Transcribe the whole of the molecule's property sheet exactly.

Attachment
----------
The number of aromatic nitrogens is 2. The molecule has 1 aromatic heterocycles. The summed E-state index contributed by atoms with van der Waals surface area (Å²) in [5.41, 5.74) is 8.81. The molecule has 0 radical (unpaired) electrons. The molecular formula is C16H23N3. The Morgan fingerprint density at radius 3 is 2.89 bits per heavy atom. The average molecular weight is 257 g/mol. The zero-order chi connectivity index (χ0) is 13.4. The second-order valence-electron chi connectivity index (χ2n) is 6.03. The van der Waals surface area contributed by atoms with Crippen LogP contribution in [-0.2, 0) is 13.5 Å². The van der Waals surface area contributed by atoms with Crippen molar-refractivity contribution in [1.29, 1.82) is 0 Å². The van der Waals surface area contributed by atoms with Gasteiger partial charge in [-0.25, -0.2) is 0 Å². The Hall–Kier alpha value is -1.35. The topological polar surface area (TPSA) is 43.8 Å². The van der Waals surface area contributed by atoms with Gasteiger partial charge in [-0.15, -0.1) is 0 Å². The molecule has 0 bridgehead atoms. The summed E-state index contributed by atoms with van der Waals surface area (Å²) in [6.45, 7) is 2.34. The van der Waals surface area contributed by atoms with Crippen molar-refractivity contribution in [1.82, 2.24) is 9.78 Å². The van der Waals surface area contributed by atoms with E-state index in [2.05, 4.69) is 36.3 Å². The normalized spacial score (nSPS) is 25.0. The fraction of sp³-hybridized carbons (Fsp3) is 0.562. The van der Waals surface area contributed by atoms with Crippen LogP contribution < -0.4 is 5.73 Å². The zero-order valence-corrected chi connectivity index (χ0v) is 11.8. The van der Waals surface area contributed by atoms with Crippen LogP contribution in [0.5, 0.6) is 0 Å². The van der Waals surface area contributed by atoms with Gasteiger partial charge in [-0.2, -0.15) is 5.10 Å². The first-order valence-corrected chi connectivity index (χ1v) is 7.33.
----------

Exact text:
The number of aromatic nitrogens is 2. The molecule has 1 aromatic heterocycles. The summed E-state index contributed by atoms with van der Waals surface area (Å²) in [5.41, 5.74) is 8.81. The molecule has 0 radical (unpaired) electrons. The molecular formula is C16H23N3. The Morgan fingerprint density at radius 3 is 2.89 bits per heavy atom. The average molecular weight is 257 g/mol. The zero-order chi connectivity index (χ0) is 13.4. The second-order valence-electron chi connectivity index (χ2n) is 6.03. The van der Waals surface area contributed by atoms with Crippen LogP contribution in [-0.2, 0) is 13.5 Å². The van der Waals surface area contributed by atoms with Crippen molar-refractivity contribution in [1.29, 1.82) is 0 Å². The van der Waals surface area contributed by atoms with Gasteiger partial charge in [-0.25, -0.2) is 0 Å². The Hall–Kier alpha value is -1.35. The topological polar surface area (TPSA) is 43.8 Å². The van der Waals surface area contributed by atoms with Gasteiger partial charge in [-0.15, -0.1) is 0 Å². The molecule has 0 bridgehead atoms. The summed E-state index contributed by atoms with van der Waals surface area (Å²) in [6.45, 7) is 2.34. The van der Waals surface area contributed by atoms with Crippen molar-refractivity contribution in [1.82, 2.24) is 9.78 Å². The van der Waals surface area contributed by atoms with E-state index in [2.05, 4.69) is 36.3 Å². The normalized spacial score (nSPS) is 25.0. The fraction of sp³-hybridized carbons (Fsp3) is 0.562. The van der Waals surface area contributed by atoms with Crippen LogP contribution < -0.4 is 5.73 Å². The zero-order valence-corrected chi connectivity index (χ0v) is 11.8. The van der Waals surface area contributed by atoms with Crippen LogP contribution in [0.5, 0.6) is 0 Å². The van der Waals surface area contributed by atoms with Gasteiger partial charge in [-0.2, -0.15) is 5.10 Å². The first-order valence-corrected chi connectivity index (χ1v) is 7.33.